Diageo has announced full year net sales of £12.9bn, 6.1% ahead of last year, thanks to organic growth in volumes and pricing. Organic operating profit increased 9% to £4bn, as operating margins came in higher than expected.
However, medium-term guidance for 5-7% operating profit growth was slightly behind analyst expectations.
The shares fell 1.6% following the announcement.
The final dividend of 42.47p is 5% ahead of last year. Diageo expects to complete a further £4.5bn buyback programme, between 2020 and 2022.
Diageo's a global giant with a footprint large enough to shift almost £13bn worth of drinks.
Its established and well-marketed brands like Guinness, Baileys and Gordon's, means Diageo has a good degree of pricing power. Being able to up prices without losing customers is good news for revenues and margins.
Another advantage of Diageo's huge portfolio is it can simply switch on different parts of the collection when spirit trends change. Tequilas and Gins are current flavours of the month - but these still only account for a small percentage of sales.
A growing middle class in emerging markets is playing into the group's hands too. As consumers move up the value chain, Diageo is waiting for them with Black and Blue and Double Black labels.
Performance in developed markets hasn't been such plain sailing in recent years. Offloading a host of brands that made up the tail of its portfolio shifts the dial towards sales of more lucrative products. The hard work isn't over yet though, with further investments ongoing to help build momentum - including teaming up with Game of Thrones to create a novelty line of whiskies.
Still, the 5% dividend increase continues an enviable record of growth that stretches back to the 1990s. All the more impressive given there have been a string of buybacks too. With a world class stable of brands and exposure to emerging markets the group is well set to continue that track record, although of course there are no guarantees. The shares currently offer a prospective yield of 2.2%.
Diageo is more leveraged than it has been, and carries 2.5 times cash profits as net debt on the balance sheet. We don't see that as a major issue now, but it could be a problem if there's an operational problem.
Investors should also note the shares trading on a price/earnings ratio of 24 times, versus a longer term average of 18. We think that reflects the fact steady compounders like Diageo are in vogue in the context of global uncertainty. If tastes change, the shares could de-rate, even without any hiccups.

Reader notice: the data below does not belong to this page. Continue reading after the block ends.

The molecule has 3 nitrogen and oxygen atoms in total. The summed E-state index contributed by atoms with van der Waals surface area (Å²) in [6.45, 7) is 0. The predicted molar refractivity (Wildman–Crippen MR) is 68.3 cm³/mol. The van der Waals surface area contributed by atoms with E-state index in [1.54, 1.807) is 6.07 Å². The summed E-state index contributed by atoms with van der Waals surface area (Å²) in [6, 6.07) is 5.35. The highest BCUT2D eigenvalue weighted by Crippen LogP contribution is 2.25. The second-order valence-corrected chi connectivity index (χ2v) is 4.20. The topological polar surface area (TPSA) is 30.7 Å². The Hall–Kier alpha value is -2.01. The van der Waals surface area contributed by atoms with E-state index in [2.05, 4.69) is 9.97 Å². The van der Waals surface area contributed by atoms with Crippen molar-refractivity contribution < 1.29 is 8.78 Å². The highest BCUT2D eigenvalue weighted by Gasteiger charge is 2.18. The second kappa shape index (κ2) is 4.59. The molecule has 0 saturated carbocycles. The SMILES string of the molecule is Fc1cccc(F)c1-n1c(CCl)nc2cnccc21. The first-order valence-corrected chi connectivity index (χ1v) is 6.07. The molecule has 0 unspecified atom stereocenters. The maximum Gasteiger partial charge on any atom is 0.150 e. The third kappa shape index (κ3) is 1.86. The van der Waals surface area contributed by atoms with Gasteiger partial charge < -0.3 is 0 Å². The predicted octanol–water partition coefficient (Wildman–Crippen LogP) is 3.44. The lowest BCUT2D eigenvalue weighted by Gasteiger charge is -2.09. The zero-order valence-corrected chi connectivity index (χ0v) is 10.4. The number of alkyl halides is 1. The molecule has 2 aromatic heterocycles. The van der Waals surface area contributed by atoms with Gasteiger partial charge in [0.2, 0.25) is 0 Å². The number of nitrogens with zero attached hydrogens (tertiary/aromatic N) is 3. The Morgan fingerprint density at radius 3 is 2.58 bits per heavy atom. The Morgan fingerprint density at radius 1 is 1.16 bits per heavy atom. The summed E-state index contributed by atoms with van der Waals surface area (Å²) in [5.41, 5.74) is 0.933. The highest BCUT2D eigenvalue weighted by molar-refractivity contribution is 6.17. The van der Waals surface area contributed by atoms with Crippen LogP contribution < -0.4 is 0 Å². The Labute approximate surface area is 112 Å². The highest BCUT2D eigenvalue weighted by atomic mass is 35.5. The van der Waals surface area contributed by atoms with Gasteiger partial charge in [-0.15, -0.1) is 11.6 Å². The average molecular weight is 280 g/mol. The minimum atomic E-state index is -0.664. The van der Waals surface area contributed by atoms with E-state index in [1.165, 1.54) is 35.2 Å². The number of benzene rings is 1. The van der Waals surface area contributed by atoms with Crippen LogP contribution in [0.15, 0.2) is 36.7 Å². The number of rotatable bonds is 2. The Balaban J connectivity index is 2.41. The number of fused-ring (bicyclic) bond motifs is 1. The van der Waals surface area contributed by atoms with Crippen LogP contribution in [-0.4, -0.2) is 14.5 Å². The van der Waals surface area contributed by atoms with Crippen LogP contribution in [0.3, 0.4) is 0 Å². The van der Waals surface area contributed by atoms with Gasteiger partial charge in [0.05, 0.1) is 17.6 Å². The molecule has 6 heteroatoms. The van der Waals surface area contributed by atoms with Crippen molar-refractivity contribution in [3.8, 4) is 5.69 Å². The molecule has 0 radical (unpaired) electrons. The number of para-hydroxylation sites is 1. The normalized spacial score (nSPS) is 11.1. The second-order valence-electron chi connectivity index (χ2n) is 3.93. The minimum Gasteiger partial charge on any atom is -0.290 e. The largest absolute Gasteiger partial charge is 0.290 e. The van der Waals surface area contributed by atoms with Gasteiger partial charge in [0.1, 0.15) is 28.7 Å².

Full year results (on an organic basis -ignoring currency and portfolio changes and exceptional items)
In Europe & Turkey operating profit of £1bn was 2% ahead of last year. That reflects the lower operating margin, as inflationary cost pressures in Turkey and increased marketing spend, were offset by price increases. Net sales growth of 4% was driven by Europe, where gin grew strongly, which helped offset declines in Vodka.
North America delivered net sales growth of 5%, with the sale of a portfolio of 19 brands to Sazerac helping performance. The disposal of lower-end brands meant sales were concentrated on Diageo's more expensive products. There was particular success from its 'ready to drink' products, as well as Tequila. Operating profit increased 3% to £1.9bn as cost efficiencies offset higher costs.
Asia Pacific saw very strong growth in China, with total net sales of £2.7bn. Operating profit increased 26% to £703m, as improved pricing and the success of new products helped boost margins.
Latin America & Caribbean and Africa saw profits increase 19% and 50% respectively.
The group's two largest categories, Scotch and Vodka, both saw sales growth (Scotch: 6%, Vodka: 2%), with a new Game of Thrones themed Johnnie Walker whiskey performing well. Gin and Tequila both delivered impressive growth, but continue to only make up a small amount of overall sales.
Free cash flow improved £85m to £2.6bn, and £2.8bn of share buybacks meant net borrowing increased 24% to £11.2bn.
The group expects to maintain organic net sales growth in the mid-single digit range over the medium term, and is targeting further margin increases.
Unless otherwise stated estimates, including prospective yields, are a consensus of analyst forecasts provided by Thomson Reuters. These estimates are not a reliable indicator of future performance. Yields are variable and not guaranteed. Investments rise and fall in value so investors could make a loss.
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